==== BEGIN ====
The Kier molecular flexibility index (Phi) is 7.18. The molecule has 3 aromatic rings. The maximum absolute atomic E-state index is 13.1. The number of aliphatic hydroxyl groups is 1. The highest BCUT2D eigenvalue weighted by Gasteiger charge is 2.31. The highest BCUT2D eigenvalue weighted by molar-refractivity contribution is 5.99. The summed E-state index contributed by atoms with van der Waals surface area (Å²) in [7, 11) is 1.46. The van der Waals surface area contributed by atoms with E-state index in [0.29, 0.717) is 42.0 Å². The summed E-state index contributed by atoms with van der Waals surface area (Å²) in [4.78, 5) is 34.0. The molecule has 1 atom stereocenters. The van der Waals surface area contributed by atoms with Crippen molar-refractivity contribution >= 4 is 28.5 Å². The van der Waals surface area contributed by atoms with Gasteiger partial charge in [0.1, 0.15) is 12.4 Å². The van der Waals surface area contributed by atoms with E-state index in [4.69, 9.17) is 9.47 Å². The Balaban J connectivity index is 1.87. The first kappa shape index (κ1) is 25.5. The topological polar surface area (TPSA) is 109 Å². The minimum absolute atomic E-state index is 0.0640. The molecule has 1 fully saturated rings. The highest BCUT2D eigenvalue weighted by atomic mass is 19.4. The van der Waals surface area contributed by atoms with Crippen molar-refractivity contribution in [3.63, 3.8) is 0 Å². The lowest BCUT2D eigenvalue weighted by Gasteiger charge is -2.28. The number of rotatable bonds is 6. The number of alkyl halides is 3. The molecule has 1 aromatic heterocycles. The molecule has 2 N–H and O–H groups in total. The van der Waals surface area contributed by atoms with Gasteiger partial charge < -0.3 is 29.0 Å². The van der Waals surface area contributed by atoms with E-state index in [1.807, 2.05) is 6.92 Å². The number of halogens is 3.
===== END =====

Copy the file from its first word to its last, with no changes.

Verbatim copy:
The Kier molecular flexibility index (Phi) is 7.18. The molecule has 3 aromatic rings. The maximum absolute atomic E-state index is 13.1. The number of aliphatic hydroxyl groups is 1. The highest BCUT2D eigenvalue weighted by Gasteiger charge is 2.31. The highest BCUT2D eigenvalue weighted by molar-refractivity contribution is 5.99. The summed E-state index contributed by atoms with van der Waals surface area (Å²) in [7, 11) is 1.46. The van der Waals surface area contributed by atoms with E-state index in [0.29, 0.717) is 42.0 Å². The summed E-state index contributed by atoms with van der Waals surface area (Å²) in [4.78, 5) is 34.0. The molecule has 1 atom stereocenters. The van der Waals surface area contributed by atoms with Crippen molar-refractivity contribution >= 4 is 28.5 Å². The van der Waals surface area contributed by atoms with Gasteiger partial charge in [0.1, 0.15) is 12.4 Å². The van der Waals surface area contributed by atoms with E-state index in [4.69, 9.17) is 9.47 Å². The Balaban J connectivity index is 1.87. The first kappa shape index (κ1) is 25.5. The topological polar surface area (TPSA) is 109 Å². The minimum absolute atomic E-state index is 0.0640. The molecule has 1 fully saturated rings. The highest BCUT2D eigenvalue weighted by atomic mass is 19.4. The van der Waals surface area contributed by atoms with Crippen molar-refractivity contribution in [3.63, 3.8) is 0 Å². The lowest BCUT2D eigenvalue weighted by Gasteiger charge is -2.28. The number of rotatable bonds is 6. The number of alkyl halides is 3. The molecule has 1 aromatic heterocycles. The molecule has 2 N–H and O–H groups in total. The van der Waals surface area contributed by atoms with Gasteiger partial charge < -0.3 is 29.0 Å². The van der Waals surface area contributed by atoms with E-state index in [1.807, 2.05) is 6.92 Å². The number of halogens is 3.